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Citation Information

Type Working Paper - Mining, the Aluminium Industry, and Indigenous Peoples: Enhancing Corporate Respect for Indigenous Peoples’ Rights
Title In Search of Recognition: indigenous and tribal peoples and a nascent aluminium industry
Author(s)
Page numbers 71-100
URL http://www.forestpeoples.org/sites/fpp/files/news/2015/11/Mining, the Aluminium Industry and​Indigenous Peoples.pdf#page=77
Abstract
On 6 January 2003, the Government of Suriname signed a Memorandum of
Understanding (MoU) with two mining companies, BHP Billiton and Suralco (a
subsidiary of Alcoa), for the exploration for bauxite in the Bakhuys Mountains. The
Government then signed a second MoU with Suralco for exploring the possibilities
for large-scale hydroelectric power plants in the Kabalebo area, setting up an alumina
refinery and aluminium smelter and a possible deep-water port, all directly related
to the original bauxite exploration lease. The planned location of these large-scale
projects was in an area traditionally inhabited by indigenous people in West Suriname.
The directly affected Washabo, Apoera and Section communities, were not fully
aware, and were not directly approached or consulted about the exploration activities
on their lands by the companies involved prior to the signing of the MoUs. Instead,
the village chiefs heard about the signing of the MoUs through the media. Knowing
that indigenous peoples in Suriname have no official recognition of their land rights,
community members were alarmed about the plans and the village leaders turned
to Bureau VIDS (Dutch acronym of Vereniging van Inheemse Dorpshoofden, the
Association of Indigenous Village Leaders in Suriname) for help and advice. The
Bakhuys Mountain range, about 80 km from the communities, is in the territory of
the indigenous peoples of West Suriname, and forms part of the area they use to hunt,
fish and to gather non-timber forest products. It is also where their fresh water sources
come from and an area of high biological diversity. The proposed mining activities would have significant impacts particularly the
transport of bauxite using barges down the Corantijn River. The river is used by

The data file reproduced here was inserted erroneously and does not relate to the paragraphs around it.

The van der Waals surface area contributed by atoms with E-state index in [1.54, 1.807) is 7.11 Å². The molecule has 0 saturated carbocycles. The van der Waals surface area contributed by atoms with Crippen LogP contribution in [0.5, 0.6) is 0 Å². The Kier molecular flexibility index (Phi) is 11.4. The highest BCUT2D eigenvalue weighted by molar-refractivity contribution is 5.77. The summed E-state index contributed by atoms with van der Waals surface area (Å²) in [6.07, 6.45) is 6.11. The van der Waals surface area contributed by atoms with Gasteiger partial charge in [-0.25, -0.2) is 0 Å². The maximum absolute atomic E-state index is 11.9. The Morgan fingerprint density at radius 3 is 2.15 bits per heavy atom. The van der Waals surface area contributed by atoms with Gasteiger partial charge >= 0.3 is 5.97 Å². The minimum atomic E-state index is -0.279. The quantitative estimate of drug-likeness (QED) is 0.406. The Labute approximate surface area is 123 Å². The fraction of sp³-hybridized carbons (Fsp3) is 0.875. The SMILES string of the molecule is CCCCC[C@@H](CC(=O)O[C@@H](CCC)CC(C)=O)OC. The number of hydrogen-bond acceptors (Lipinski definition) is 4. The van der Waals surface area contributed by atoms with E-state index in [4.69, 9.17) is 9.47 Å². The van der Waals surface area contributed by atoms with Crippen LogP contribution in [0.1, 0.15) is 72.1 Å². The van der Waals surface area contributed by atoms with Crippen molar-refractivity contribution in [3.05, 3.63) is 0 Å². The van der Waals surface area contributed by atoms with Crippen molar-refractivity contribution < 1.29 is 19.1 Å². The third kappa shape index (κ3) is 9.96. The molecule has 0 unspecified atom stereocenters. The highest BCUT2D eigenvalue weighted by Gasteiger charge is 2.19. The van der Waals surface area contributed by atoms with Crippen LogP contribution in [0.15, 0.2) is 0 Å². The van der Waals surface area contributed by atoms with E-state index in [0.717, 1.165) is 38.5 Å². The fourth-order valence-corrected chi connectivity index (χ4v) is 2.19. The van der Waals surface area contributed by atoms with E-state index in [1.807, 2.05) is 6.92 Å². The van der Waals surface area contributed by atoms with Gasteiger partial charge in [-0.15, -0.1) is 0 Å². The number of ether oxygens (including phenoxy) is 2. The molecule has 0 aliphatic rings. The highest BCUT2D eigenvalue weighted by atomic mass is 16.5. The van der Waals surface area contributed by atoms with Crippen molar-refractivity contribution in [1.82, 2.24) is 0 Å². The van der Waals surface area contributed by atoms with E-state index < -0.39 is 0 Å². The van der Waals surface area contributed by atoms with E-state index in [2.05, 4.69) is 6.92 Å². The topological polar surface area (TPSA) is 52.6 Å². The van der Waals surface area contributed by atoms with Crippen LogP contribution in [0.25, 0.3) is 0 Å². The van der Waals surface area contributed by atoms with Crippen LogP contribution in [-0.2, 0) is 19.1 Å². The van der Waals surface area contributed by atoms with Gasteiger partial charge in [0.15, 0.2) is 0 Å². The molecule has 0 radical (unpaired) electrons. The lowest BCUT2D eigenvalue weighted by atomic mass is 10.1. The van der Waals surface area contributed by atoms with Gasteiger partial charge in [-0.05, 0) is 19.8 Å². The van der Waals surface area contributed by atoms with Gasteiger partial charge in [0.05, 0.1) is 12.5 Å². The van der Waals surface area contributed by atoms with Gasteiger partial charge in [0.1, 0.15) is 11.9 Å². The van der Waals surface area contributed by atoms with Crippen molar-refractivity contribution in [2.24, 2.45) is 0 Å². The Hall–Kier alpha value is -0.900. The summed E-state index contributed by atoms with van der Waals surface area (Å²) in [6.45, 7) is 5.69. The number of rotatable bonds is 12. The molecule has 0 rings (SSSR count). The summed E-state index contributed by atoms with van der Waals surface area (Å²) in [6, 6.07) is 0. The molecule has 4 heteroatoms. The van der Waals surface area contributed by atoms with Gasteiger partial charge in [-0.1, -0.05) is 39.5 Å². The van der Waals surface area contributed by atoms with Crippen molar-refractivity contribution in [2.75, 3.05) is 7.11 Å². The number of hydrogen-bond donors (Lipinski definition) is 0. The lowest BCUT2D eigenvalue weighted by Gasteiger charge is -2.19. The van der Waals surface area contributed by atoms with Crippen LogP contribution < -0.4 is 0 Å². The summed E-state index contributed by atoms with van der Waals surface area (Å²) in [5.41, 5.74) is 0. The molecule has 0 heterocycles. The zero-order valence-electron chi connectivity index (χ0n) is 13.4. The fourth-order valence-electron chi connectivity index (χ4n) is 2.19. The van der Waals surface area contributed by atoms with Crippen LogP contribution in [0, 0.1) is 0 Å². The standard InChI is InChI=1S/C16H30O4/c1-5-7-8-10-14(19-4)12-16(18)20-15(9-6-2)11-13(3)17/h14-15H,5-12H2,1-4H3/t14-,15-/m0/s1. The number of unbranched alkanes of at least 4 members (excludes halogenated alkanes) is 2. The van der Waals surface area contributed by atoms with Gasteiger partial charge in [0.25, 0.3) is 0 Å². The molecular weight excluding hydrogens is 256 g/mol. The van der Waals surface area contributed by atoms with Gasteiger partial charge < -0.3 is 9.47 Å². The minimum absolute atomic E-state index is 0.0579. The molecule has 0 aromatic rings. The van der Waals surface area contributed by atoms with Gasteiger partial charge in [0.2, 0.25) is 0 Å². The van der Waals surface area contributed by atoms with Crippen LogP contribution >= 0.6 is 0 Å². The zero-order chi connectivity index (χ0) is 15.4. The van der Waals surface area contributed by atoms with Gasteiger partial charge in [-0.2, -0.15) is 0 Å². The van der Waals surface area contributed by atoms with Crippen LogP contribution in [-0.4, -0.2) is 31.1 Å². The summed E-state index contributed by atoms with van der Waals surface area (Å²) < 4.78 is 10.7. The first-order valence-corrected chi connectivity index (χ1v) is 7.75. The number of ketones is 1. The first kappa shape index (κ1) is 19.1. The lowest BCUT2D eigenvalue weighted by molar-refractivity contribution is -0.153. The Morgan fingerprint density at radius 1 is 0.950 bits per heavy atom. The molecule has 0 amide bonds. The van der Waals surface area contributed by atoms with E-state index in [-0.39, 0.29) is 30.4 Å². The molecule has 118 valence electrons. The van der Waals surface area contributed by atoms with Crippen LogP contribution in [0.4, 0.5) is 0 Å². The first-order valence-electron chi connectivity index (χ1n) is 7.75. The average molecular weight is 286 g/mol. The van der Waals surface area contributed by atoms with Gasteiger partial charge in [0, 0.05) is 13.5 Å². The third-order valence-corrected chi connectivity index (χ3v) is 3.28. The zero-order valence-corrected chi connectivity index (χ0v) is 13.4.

the Trio and Lokono peoples, on both the Suriname and Guyana side of the river.
Aside from the direct impacts of mining and transport of the minerals, there are also
impacts from the broader proposed integrated aluminium industry in West Suriname
(including smelting and refining the bauxite), and the building of a hydro dam in the
Kabalebo area, with associated flooding of a forested area of 2500 km2 in the territory
of indigenous communities.
It is crucial for the indigenous peoples in West Suriname to study and understand the
social and environmental impacts of the proposed projects and to ensure that they can
have a voice to make government and companies aware of their concerns and have
a say in the decision-making processes. Since the rights of indigenous peoples are
not legally recognized in Suriname, the communities in West Suriname face major
obstacles in realizing this objective.
With the support of VIDS, the North South Institute (NSI), the Forest Peoples
Programme (FPP), and other individual experts, the communities embarked on their
pursuit of a path towards rights recognition. In their efforts to find a harmonious
way forward with the project proponents, they experienced both ups and downs, but
ultimately had to conclude that a path which is not build on a solid foundation of rights
recognition and which does not guarantee a balance of power, cannot be walked in
harmony. This study focuses on the process, not on the outcome of the social and environment
assessments, and other activities and studies related to the proposed integrated bauxite
mining industry. Many studies have been conducted in relation to this proposal and
data presented here are collected from these reports and other writings.

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